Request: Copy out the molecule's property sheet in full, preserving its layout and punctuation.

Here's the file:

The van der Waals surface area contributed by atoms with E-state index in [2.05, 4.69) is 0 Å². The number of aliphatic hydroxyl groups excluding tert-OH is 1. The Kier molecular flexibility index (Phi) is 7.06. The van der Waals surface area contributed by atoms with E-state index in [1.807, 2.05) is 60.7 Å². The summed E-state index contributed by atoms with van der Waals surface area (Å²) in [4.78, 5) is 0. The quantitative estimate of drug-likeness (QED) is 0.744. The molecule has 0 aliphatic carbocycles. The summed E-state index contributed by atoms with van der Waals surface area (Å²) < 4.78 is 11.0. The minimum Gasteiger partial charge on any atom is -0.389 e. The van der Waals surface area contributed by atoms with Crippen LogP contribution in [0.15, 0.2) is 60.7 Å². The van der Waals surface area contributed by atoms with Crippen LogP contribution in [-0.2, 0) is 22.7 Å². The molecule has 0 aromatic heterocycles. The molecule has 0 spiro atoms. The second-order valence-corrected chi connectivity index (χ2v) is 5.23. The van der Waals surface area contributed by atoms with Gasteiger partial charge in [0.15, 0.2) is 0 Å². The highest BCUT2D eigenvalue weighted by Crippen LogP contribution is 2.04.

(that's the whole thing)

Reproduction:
The van der Waals surface area contributed by atoms with E-state index in [2.05, 4.69) is 0 Å². The number of aliphatic hydroxyl groups excluding tert-OH is 1. The Kier molecular flexibility index (Phi) is 7.06. The van der Waals surface area contributed by atoms with E-state index in [1.807, 2.05) is 60.7 Å². The summed E-state index contributed by atoms with van der Waals surface area (Å²) in [4.78, 5) is 0. The quantitative estimate of drug-likeness (QED) is 0.744. The molecule has 0 aliphatic carbocycles. The summed E-state index contributed by atoms with van der Waals surface area (Å²) < 4.78 is 11.0. The minimum Gasteiger partial charge on any atom is -0.389 e. The van der Waals surface area contributed by atoms with Crippen LogP contribution in [0.15, 0.2) is 60.7 Å². The van der Waals surface area contributed by atoms with Crippen LogP contribution in [-0.2, 0) is 22.7 Å². The molecule has 0 aromatic heterocycles. The molecule has 0 spiro atoms. The second-order valence-corrected chi connectivity index (χ2v) is 5.23. The van der Waals surface area contributed by atoms with Gasteiger partial charge in [0.15, 0.2) is 0 Å². The highest BCUT2D eigenvalue weighted by Crippen LogP contribution is 2.04.